Legend says Rome was founded by twin brothers Romulus and Remus, who were evidently also raised by a she-wolf, so already the legend is somewhat suspect. (Many historians think the "she-wolf" was actually a prostitute, since ancient Romans sometimes called them "Lupae" or "she-wolves.") Whether their mom was a professional lady or a canine is neither here nor there — according to Ancient Origins, in 753 the brothers founded Rome and then Romulus ruled it for nearly 40 years. Then one day, Romulus went down to the temple of Vulcan to talk to some senators and promptly disappeared.

There are a couple different versions of this story. In one, a cloud engulfs him and he's "never spotted again anywhere in the world," which is super dramatic and cool but really doesn't seem all that likely. In another, a solar eclipse comes along and *poof* he vanishes. That one doesn't seem possible, either, since we had an eclipse in 2017 and it totally failed to take out any world leaders.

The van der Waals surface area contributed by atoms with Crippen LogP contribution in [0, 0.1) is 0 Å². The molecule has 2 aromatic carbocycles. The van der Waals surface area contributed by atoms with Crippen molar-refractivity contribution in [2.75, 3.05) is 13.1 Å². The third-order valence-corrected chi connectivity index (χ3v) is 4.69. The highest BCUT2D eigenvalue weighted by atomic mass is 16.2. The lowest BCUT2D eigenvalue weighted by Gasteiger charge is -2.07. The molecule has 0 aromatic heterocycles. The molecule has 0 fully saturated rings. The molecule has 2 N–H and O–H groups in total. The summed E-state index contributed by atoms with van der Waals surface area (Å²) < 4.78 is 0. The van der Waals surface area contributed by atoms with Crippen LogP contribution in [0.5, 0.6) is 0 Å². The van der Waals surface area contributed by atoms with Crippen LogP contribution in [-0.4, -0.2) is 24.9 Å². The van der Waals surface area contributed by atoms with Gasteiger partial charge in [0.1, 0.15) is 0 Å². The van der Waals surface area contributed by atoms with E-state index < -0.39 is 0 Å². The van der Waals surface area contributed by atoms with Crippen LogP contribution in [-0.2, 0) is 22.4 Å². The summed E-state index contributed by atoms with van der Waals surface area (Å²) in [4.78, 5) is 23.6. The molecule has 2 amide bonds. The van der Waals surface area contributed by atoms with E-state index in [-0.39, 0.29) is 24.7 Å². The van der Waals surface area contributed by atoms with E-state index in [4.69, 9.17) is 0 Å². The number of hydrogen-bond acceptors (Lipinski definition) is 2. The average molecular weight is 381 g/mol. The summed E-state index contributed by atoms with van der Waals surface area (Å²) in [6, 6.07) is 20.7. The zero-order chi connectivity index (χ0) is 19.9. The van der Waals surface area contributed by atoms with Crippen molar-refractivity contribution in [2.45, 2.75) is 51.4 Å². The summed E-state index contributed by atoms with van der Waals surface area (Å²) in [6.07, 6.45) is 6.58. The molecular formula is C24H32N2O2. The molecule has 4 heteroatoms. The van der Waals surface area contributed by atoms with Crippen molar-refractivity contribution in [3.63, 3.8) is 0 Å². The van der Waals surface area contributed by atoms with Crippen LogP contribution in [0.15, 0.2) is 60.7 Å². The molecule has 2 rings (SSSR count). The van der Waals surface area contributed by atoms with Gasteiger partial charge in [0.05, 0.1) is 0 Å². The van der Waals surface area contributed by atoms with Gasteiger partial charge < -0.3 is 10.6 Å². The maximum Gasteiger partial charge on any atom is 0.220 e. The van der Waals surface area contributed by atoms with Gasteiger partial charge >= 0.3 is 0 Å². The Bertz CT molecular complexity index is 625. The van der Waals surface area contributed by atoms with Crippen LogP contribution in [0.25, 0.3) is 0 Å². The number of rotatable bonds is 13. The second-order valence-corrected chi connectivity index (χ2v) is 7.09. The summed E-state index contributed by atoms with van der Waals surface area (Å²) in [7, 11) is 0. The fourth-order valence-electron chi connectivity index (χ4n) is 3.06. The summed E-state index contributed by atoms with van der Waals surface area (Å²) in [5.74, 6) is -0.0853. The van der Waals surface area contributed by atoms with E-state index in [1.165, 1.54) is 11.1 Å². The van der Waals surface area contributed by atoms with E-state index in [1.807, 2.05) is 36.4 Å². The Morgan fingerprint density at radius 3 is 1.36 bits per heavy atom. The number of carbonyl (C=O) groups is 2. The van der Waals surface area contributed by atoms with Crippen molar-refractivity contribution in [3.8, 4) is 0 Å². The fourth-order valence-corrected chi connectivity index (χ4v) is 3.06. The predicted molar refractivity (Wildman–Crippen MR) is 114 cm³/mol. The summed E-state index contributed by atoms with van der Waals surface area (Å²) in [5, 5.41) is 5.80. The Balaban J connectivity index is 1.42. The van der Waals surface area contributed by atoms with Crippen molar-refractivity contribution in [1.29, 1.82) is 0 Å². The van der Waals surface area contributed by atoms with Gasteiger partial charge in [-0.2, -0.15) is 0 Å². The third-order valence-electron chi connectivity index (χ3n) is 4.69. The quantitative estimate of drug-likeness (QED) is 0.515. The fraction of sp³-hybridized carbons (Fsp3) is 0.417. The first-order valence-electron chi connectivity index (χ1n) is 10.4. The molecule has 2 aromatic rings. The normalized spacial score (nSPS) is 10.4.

More likely, Romulus was assassinated by senators, who concocted the whole "disappeared in the clouds" story to cover up their deed. But what finally ended the debate was the sworn testimony of Julius Proculus, who said he'd encountered Romulus wearing really shiny armor, and Romulus told him he'd actually been a god all along and now he was going back to the heavens. And the Romans figured that was plausible, and it was settled.

Arthur I, Duke of Brittany

The royal succession is supposed to be pretty simple — king begets prince, prince assumes the throne when king dies, new king begets new prince, etc. But what happens when the king doesn't have any sons? For some reason, no one ever seemed to settle on the absolute rules of succession, so therefore a bunch of people had to die. Yes, being royalty was awesome.

According to English Monarchs, in 1199 childless Richard I decided to make his nephew Arthur, Duke of Brittany, heir to the throne. Then he went off and got killed during the Third Crusade, which was kind of a messed up thing to do when you're aware that your younger brother John is totally into the idea of being king and you really don't want him taking over for you. Anyway, Richard died and John said, "Cool, I get to be king now," and 12-year-old Arthur said, "No, I'm the king," and then a bunch of people died, as expected.